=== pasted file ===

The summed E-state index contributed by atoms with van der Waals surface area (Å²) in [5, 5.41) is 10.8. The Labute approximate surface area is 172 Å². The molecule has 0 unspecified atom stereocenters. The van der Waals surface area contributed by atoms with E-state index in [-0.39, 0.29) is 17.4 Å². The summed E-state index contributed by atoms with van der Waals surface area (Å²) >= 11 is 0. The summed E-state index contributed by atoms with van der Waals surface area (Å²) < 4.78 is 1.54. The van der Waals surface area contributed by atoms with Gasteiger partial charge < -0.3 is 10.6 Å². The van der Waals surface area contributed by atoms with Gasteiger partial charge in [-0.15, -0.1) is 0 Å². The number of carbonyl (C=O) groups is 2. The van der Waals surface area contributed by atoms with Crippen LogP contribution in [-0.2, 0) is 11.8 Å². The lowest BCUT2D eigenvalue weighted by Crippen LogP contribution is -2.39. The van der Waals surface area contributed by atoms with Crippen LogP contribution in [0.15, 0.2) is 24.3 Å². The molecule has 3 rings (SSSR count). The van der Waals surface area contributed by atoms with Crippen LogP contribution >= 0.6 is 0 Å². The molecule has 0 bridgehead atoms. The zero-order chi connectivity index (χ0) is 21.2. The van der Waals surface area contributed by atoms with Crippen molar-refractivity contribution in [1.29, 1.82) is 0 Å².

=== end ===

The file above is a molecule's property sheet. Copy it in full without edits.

The summed E-state index contributed by atoms with van der Waals surface area (Å²) in [5, 5.41) is 10.8. The Labute approximate surface area is 172 Å². The molecule has 0 unspecified atom stereocenters. The van der Waals surface area contributed by atoms with E-state index in [-0.39, 0.29) is 17.4 Å². The summed E-state index contributed by atoms with van der Waals surface area (Å²) >= 11 is 0. The summed E-state index contributed by atoms with van der Waals surface area (Å²) < 4.78 is 1.54. The van der Waals surface area contributed by atoms with Gasteiger partial charge < -0.3 is 10.6 Å². The van der Waals surface area contributed by atoms with Gasteiger partial charge in [-0.15, -0.1) is 0 Å². The number of carbonyl (C=O) groups is 2. The van der Waals surface area contributed by atoms with Crippen LogP contribution in [-0.2, 0) is 11.8 Å². The lowest BCUT2D eigenvalue weighted by Crippen LogP contribution is -2.39. The van der Waals surface area contributed by atoms with Crippen LogP contribution in [0.15, 0.2) is 24.3 Å². The molecule has 3 rings (SSSR count). The van der Waals surface area contributed by atoms with Crippen LogP contribution >= 0.6 is 0 Å². The molecule has 0 bridgehead atoms. The zero-order chi connectivity index (χ0) is 21.2. The van der Waals surface area contributed by atoms with Crippen molar-refractivity contribution in [1.29, 1.82) is 0 Å².